Fazal Majid's low-intensity blog

Sporadic pontification

Fazal Fazal

A pack of... backpacks

TL:DR I try way too many backpacks so you don’t have to

I have many bags. So many I no longer keep an inventory in a spreadsheet but use a relational database to track. For a very long time, I preferred messenger bags but at age 36 I started developing muscle spasms in the right shoulder. After a few years of off and on physical therapy, I figured out it was the asymmetric load from the shoulder bag that was causing it (even though the load was on the left shoulder). This left me no option but to switch to backpacks exclusively, despite their less than ideal looks.

There are many reviews on the web, including on YouTube, but most are influencer shills who will not disclose the flaws of the bags, or simply don’t use the evaluation copies long enough to find out. Some sites like Carryology have inherent conflicts of interest because they share ownership with a manufacturer (Bellroy), and surprise surprise, those dominate the Best Of rankings, go figure.

You can get more honest feedback on the many Reddit bag-related forums (r/backpacks, r/ManyBaggers, r/onebag) or on blogs, but it does require wading through post after post.

Table of Contents

EDC Loadout

Here are my reviews on backpacks I have actually owned and used. But before we start, you need to know what I carry in them to assess whether my needs are congruent to yours:

  • 13″ MacBook Air
  • Sometimes a 17″ LG Gram 17 instead (running Linux, of course)
  • 12.9″ iPad Pro 2020
  • A Tech Dopp Kit
  • A full-size mirrorless camera with mid-size lens (Nikon Z7, Fuji X-T4 or Leica M11)
  • Apple AirPod Max or Sony WH-1000XM3 noise-cancelling headphones in their case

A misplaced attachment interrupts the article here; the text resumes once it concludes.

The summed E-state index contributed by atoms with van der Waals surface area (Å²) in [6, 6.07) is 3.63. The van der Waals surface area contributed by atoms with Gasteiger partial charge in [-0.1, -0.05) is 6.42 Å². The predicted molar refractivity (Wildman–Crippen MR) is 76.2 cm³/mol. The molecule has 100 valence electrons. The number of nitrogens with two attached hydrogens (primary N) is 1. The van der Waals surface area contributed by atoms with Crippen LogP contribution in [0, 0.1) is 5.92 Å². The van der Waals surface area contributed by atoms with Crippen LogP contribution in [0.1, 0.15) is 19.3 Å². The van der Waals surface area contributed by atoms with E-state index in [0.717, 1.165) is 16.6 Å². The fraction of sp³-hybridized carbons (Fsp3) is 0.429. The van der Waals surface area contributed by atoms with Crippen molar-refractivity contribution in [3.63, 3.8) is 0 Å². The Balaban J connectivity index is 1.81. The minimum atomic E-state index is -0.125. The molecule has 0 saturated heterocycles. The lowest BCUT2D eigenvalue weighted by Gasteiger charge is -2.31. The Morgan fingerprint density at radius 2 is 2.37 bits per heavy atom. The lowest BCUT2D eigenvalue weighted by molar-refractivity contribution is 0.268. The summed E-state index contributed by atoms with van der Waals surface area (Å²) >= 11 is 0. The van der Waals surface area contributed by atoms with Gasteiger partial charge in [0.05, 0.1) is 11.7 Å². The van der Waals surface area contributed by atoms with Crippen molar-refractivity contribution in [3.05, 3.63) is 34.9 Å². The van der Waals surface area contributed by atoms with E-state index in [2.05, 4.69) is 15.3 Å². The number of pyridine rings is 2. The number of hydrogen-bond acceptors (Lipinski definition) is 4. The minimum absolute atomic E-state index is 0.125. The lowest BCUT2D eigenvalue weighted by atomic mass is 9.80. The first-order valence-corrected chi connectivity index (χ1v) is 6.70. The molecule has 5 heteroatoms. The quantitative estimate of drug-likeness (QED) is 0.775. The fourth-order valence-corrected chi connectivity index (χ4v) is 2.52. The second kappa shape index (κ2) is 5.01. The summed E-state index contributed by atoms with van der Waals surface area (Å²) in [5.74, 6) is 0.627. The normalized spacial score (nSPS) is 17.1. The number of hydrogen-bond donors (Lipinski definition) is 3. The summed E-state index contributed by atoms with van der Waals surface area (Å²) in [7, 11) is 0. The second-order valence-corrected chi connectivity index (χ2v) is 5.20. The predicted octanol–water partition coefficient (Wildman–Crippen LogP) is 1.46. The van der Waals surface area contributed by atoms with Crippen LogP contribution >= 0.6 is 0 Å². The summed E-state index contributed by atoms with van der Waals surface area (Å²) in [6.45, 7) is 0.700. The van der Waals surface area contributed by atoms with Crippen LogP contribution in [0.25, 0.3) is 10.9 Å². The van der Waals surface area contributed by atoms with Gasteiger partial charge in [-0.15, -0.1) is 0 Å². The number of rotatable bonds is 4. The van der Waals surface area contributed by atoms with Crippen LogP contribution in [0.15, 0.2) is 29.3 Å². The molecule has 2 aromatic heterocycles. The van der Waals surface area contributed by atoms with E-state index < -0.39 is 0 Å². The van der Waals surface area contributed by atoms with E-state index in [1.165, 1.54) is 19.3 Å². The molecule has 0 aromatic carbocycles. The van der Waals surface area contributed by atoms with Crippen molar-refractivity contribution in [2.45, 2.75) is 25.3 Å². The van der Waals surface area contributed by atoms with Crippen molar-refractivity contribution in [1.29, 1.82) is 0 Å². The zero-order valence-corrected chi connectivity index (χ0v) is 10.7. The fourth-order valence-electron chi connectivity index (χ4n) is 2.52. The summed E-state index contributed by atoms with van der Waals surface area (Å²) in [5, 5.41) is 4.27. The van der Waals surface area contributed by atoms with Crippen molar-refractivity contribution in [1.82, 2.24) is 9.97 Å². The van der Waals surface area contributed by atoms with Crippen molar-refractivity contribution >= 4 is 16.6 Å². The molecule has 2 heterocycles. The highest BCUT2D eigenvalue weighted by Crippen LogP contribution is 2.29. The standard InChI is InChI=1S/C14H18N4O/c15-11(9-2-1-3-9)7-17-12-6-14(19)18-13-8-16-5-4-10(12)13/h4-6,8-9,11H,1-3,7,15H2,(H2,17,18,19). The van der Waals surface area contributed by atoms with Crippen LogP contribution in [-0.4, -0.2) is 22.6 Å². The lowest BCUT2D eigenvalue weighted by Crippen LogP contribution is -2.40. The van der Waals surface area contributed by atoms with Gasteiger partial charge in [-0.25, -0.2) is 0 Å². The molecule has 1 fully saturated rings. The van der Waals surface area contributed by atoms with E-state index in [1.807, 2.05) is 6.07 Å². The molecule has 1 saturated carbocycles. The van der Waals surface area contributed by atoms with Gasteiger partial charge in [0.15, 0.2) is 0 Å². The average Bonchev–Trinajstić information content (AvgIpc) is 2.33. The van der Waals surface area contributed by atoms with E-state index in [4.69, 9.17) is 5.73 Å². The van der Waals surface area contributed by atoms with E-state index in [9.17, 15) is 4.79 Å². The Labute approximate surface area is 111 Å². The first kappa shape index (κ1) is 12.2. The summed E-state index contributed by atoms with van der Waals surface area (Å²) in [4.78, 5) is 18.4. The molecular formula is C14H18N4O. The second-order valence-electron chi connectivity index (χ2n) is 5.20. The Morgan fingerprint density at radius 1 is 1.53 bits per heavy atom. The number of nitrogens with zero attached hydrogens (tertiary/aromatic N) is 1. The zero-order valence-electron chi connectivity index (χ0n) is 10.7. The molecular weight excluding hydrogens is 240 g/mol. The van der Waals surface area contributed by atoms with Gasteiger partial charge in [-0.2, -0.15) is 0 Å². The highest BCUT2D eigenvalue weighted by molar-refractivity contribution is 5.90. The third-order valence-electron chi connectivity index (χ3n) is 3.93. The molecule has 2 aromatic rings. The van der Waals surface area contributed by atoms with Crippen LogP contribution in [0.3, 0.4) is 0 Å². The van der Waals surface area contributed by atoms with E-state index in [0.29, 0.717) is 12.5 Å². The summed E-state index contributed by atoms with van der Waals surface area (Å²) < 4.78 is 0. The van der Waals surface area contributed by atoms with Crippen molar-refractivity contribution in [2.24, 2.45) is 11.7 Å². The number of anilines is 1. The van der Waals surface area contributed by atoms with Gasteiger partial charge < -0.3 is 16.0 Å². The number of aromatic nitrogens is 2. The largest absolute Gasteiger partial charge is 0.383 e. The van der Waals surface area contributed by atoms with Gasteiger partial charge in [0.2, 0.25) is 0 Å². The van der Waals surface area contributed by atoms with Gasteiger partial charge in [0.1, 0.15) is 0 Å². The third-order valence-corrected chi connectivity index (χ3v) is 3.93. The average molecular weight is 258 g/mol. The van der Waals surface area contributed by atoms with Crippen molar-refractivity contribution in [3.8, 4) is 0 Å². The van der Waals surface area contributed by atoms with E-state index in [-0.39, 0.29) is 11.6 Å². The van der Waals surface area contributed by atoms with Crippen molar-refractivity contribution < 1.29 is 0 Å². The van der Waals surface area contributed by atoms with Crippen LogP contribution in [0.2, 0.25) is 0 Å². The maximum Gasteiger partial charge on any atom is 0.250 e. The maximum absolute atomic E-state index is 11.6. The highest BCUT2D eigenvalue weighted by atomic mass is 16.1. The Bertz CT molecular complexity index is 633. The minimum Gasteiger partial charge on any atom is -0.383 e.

• London Undercover folding umbrella (I live in rainy London now…)
  • Sometimes a Bluetooth mechanical keyboard (Keychron K7 in its fitted leather case)
  • Zeiss Victory Pocket 8×25 binoculars, or if this is a serious birdwatching trip, Swarovski NL Pure 8×42
  • a water bottle
  • a first-aid kit

Features I look for

  • Comfort
    • The quality of the straps (specially relevant for women and their distinct upper-body anatomy)
      • How well are they contoured and padded?
      • Whether they have a sternum strap or not
    • The material on the back, is it breathable, specially in warmer climes?
    • Does the weight rest in the right position on your back?
  • Quality of materials
    • Water-resistance (taped seams, AquaGuard zippers)
    • Abrasion resistance
    • Is the material too rough and will it scuff your clothes, e.g. certain grades of Cordura?
    • Is it pleasant to the hand and looks good?
    • Better technical materials like Dimension Polyant X-PAC or DSM Dyneema combine strength with light weight
    • Zippers: YKK is a good choice, or higher-end brands like RiRi. No-name zippers are a red flag: what other corners did they cut?
    • Quality of stitching, e.g. bar-tacking in stress points
    • Quality of hardware, e.g. metal instead of plastic, or premium hardware like Fidlock or Austri-Alpin buckles
    • Velcro is usually a bad sign, it is noisy, collects lint
  • Capacity
    • Bag makers are surprisingly bad at estimating the capacity of their bags, even though there is an official ASTM standard for this
    • Resist the temptation to overpack
  • Organization
    • Ease of access and packing using a full-clamshell design
    • Beware of excessively organized bags
      • When you don’t need all of the organization, it still adds weight and reduces the usable space in compartments.
      • Several smaller compartments are less versatile than a single larger, less organized but more flexible compartment that can take odd-sized items like a camera, full-sized headphones, bike helmet or shopping
      • I have never understood the point of cell phone pockets in a bag. By the time you take the bag off, open it and extract your phone, surely the call has gone to voice mail?